It’s safe to say that this country no longer has peacekeeping forces. Modern police departments in this country are are paramilitary forces. Instead of trying to find nonviolent solutions to community problems the paramilitary forces that call themselves police jump to violence in a frighteningly short amount of time. A man in Iowa called the police on his son, who had taken his truck. What happened next was, sadly, predictable:
James Comstock refused to buy a pack of cigarettes for his 19-year-old son, Tyler, and now he’s planning his son’s funeral.
“He took off with my truck. I call the police, and they kill him,” James Comstock told The Des Moines Register on Tuesday. “It was over a damn pack of cigarettes. I wouldn’t buy him none.
Police began pursuing Tyler Comstock of Boone after his father reported the truck stolen. The truck belonged to a lawn care company.
Ames Police Officer Adam McPherson pursued Comstock into the heart of ISU’s campus. During the chase, Comstock rammed McPherson’s car. The truck eventually stopped, but Comstock revved the engine and refused orders to turn it off.
McPherson fired six shots into the truck. Comstock died from two gunshot wounds, according to the Iowa state medical examiner’s office.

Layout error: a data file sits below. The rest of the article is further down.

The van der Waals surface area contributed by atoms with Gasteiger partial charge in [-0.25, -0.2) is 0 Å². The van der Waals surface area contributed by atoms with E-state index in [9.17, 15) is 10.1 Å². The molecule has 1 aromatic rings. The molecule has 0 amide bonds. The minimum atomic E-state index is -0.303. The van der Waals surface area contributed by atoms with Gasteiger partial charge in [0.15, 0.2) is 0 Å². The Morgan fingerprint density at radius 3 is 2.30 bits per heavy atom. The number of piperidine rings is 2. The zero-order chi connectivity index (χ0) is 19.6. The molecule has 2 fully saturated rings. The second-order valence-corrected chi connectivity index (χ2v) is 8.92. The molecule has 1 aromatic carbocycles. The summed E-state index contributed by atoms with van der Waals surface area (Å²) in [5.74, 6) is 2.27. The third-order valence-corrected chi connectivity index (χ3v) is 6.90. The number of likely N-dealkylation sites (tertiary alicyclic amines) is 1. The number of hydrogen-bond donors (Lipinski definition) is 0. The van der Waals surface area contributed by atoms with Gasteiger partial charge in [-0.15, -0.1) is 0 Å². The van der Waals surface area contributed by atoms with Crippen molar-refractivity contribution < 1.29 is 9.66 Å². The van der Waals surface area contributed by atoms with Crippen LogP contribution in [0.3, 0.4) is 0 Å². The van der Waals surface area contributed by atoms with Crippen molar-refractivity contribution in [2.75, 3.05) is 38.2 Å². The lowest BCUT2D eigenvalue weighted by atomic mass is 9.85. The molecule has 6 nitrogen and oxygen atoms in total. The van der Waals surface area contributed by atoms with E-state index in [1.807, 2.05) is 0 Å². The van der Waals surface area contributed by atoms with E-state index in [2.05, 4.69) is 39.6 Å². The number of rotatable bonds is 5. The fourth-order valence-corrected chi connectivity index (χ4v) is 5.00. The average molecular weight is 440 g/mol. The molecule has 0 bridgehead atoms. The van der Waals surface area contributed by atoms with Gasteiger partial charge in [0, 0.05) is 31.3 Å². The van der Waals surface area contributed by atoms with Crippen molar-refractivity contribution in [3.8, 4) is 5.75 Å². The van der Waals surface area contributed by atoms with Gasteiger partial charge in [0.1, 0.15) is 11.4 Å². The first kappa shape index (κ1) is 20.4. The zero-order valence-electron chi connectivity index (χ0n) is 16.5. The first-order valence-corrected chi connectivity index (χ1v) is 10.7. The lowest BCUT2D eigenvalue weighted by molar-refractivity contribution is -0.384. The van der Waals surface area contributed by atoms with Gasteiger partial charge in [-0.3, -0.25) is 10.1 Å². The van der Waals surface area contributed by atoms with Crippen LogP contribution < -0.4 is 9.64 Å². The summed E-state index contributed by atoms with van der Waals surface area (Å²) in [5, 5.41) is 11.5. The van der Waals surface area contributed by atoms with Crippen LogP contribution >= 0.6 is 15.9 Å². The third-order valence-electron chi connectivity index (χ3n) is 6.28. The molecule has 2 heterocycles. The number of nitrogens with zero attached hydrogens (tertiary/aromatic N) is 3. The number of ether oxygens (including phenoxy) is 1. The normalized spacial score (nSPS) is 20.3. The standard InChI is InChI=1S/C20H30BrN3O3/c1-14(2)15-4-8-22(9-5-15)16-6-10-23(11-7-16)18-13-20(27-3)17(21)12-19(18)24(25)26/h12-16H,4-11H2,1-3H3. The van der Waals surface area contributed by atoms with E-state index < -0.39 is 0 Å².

This kind of shit pisses me off. I’m sure somebody will claim that Comstock’s act of ramming the police cruiser authorized the cops to use deadly force. That doesn’t sit well with me. With the vast toy box police officers have at their disposal, barring violent action on behalf of a suspect, there is little need for officers to enter a high-speech case. Deploying spike strips along the speeding vehicle’s path can immobilize it, which puts the ton and a half threat out of commission.
But the real lesson is simple. If you’re thinking about calling the police stop, think, and reconsider. Do you really want costume-clad thugs with a history of brutality and puppycide intervening? Is there are better, more peaceful way to solve your problem? These are questions you should give serious consideration to before picking up the phone and dialing 911.